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nss 90s: the cult of Winona Ryder

Not just a simple actress, but the face of the 90s generation

nss 90s: the cult of Winona Ryder Not just a simple actress, but the face of the 90s generation

Blur vs. Oasis, River Phoenix, P.J. Harvey, Winona Ryder, Kurt & Courtney, My own private Idaho, Afterhours and Marlene Kuntz, Johnny & Kate, Trip Hop, Jeff Buckley, Liv Tyler, Vincent Gallo, Spice Girls and Take That, Beverly Hills 90210, the Riot Girls, the Buffalo, Fiona Apple, The Fresh Prince of Bel-Air, the pacifier-shaped pendants, Cioè, Sofia Coppola, Buffy the Vampire Slayer, the denim overalls, the Invicta backpack, ...

The 90s are back and nss wants to celebrate them in its own way, inaugurating a format entirely dedicated to those magical years: nss 90s!

We, who lived through that period, will tell you about the fashion, the marriages, the icons, the movies, its objects, its trends, the songs and the phenomena that have marked the decade, for better or for worse.

Starting with the face of Generation X: Winona Ryder (aka the mother of the kid who died in the first season of Stranger Things).


She wanted to be a writer, maybe a skater.

It ended up that she became not just an actress, but an icon of an entire generation.

Those who weren't teenagers in the early 90s cannot even imagine how powerful, invasive and pervasive the figure of Winona Ryder was.

A daughter of the intellectual counterculture (creators of the Fitz Hugh Ludlow Memorial Library, the world's largest library of psychoactive drug publications), she was born in Minnesota and raised in a radical Californian hippie community together with the likes of Timothy Leary, the LSD guru, as her godfather. Obsessed with JD Salinger and "Catcher in the Rye", and bullied as a child because of her boyish look, she became part of the DNA of anyone who grew up in the decade of the 90's.

When she was seven years old Noni (aka "no knee"), as her friends called her, sees Greer Garson in "Random Harvest" and decides she wants to be like her, an actress. No sooner had the thought been done, when makes her film debut not long after, in the comedy "Lucas", but her life (and that of many of ours) changes when Tim Burton casts her for the role of the young witch Lydia Deetz in "Beetlejuice" and, above all, in that of Kim Boggs in "Edward Scissorhands", a dark tale that seals the media "marriage" with Johnny Depp and crowns one of the coolest couples in history. Like all the rest of the world, the young rebellious actor of the "21 Jump Street" series is enchanted by her fawn eyes and diaphanous skin, but also by a certain mixture of fragility, neurosis, strength, ingenuity, and sagacity.

All traits manifested in the numerous characters she's played on screen: from angry teen, Veronica Sawyer of "Heathers" to the martyrs' life, lived by Charlotte Flax in "Mermaids." From the iconic Mina Murray of "Dracula" by Francis Ford Coppola to the rebel Jo March of "Little women", from the aristocratic May Welland of "The age of innocence" to the aspiring director Leilana Pierce of "Reality Bites", the psyche poster of Generation X.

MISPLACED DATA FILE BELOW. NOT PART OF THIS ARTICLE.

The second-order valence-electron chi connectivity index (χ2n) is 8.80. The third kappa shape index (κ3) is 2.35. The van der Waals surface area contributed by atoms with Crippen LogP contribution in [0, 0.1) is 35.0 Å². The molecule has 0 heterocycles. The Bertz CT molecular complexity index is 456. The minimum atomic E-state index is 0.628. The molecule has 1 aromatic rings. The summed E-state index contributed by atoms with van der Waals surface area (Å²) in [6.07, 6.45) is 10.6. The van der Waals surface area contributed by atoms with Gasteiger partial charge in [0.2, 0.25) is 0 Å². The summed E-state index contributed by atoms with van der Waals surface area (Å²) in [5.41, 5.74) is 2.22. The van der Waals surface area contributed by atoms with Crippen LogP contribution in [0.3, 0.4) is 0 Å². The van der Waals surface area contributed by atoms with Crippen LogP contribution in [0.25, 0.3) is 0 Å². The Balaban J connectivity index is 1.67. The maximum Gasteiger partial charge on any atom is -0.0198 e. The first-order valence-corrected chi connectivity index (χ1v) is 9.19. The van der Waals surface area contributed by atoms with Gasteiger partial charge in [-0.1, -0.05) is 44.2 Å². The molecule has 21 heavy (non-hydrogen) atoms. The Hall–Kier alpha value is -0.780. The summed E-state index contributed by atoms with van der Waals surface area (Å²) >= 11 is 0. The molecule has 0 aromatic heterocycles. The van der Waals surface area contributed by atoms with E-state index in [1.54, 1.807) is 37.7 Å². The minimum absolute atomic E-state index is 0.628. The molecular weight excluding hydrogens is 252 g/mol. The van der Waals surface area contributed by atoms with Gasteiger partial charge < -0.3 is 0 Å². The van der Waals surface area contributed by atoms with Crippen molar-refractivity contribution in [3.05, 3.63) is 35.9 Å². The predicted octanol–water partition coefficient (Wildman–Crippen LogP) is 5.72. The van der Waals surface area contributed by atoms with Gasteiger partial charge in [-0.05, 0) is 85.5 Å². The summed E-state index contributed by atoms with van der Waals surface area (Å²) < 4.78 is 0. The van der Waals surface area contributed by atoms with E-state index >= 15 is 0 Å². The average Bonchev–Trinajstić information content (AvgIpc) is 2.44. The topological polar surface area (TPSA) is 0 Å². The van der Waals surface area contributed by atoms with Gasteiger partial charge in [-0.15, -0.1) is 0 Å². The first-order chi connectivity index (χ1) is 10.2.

Each film serves to highlight the image of an alienated teenager, someone who is never completely at home in her own skin, the dark antidote to any heroine of John Hughes, the impersonation of a certain romantic unease that makes her an outsider, constantly out of time.

Out of time and at the same time an incarnation of the spirit of its era, Ryder is a winning contradiction.

She had the perfect personality and style, at the right time and place.

Fashionable and alternative long before those words became another way to sell, she constantly balanced between delicate femininity and unrepentant grunge.

She loves red lipsticks and men's jackets, elegant vintage dresses and worn-out looks, tomboy, androgynous pieces and antique lace.

Call it normcore, gothic, grunge, vintage, pre-hipster ... it does not matter, there is always something unique about her, something that is difficult to ignore and not to love.

It is not only the world of cinema that realized it, but in all the medias. They become the ones that contend for Noni's images, to promote her as the non-conformist goldengirl of America, to shout out to the miracle cool girl every time she appears on the screen, changing clothes or simply combing he hair. When she cut her short hair in 1993, she seems to have made a revolutionary gesture or invented the pixie cut. Vogue announced:

"The new pixie cut by Winona Ryder recalls Audrey Hepburn's chic gamine".

And the world went crazy.

Winona is an international star. Ubiquitous. Ubercool. Iconic.

The media pressure on the actress becomes more and more suffocating and crushing, but she goes her own way, finding new boyfriends (the most enduring being Dave Pirner, lead singer of Soul Asylum) and one film after another.

Until something breaks.

Two episodes that seem to push the 'it' girl into oblivion lasting about twenty years. The first is in March 2000, when the actress attends an award ceremony with the Oscar for best-supporting star, Angelina Jolie, co-star in "Girl, Interrupted", a project strongly pushed by Ryder who, though not even named, is seen to snatch the honors away from her colleague, and daughter of "Hollywood royalty."

The second, the one that will open a Pandora's box of malice difficult to close, was the compulsive shopping-kleptomania scandal.

If before her name was enough to unroll the red carpet, now all the doors slammed in her face.

It's the end of an era.

At least in one reality, because in the parallel world of the internet Winona has never ceased to be iconic, to live, crystallized in eternal adolescence.

Our "Nostalgia" keeps her captured there, just as she remains in our memory and in our hearts, hand in hand with her then boyfriend, Johnny Depp.

Equal to herself.

Perfectly imperfect.